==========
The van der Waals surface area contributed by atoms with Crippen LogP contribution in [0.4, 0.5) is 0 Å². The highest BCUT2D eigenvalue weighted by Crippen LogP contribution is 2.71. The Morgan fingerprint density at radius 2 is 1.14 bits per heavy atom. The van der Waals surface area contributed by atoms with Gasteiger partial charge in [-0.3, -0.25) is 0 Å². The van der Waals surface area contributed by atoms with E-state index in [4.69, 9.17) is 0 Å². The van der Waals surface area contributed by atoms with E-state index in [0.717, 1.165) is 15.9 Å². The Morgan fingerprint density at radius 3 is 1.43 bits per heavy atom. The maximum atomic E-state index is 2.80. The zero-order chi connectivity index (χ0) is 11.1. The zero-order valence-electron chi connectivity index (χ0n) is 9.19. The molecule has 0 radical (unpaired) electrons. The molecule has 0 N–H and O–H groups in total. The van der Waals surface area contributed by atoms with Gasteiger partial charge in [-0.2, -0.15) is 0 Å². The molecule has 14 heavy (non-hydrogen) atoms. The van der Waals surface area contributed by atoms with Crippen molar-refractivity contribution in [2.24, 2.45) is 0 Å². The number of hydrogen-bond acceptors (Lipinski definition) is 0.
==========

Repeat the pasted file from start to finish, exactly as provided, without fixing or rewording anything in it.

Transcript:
The van der Waals surface area contributed by atoms with Crippen LogP contribution in [0.4, 0.5) is 0 Å². The highest BCUT2D eigenvalue weighted by Crippen LogP contribution is 2.71. The Morgan fingerprint density at radius 2 is 1.14 bits per heavy atom. The van der Waals surface area contributed by atoms with Gasteiger partial charge in [-0.3, -0.25) is 0 Å². The van der Waals surface area contributed by atoms with E-state index in [4.69, 9.17) is 0 Å². The van der Waals surface area contributed by atoms with E-state index in [0.717, 1.165) is 15.9 Å². The Morgan fingerprint density at radius 3 is 1.43 bits per heavy atom. The maximum atomic E-state index is 2.80. The zero-order chi connectivity index (χ0) is 11.1. The zero-order valence-electron chi connectivity index (χ0n) is 9.19. The molecule has 0 radical (unpaired) electrons. The molecule has 0 N–H and O–H groups in total. The van der Waals surface area contributed by atoms with Gasteiger partial charge in [-0.2, -0.15) is 0 Å². The molecule has 14 heavy (non-hydrogen) atoms. The van der Waals surface area contributed by atoms with Crippen molar-refractivity contribution in [2.24, 2.45) is 0 Å². The number of hydrogen-bond acceptors (Lipinski definition) is 0.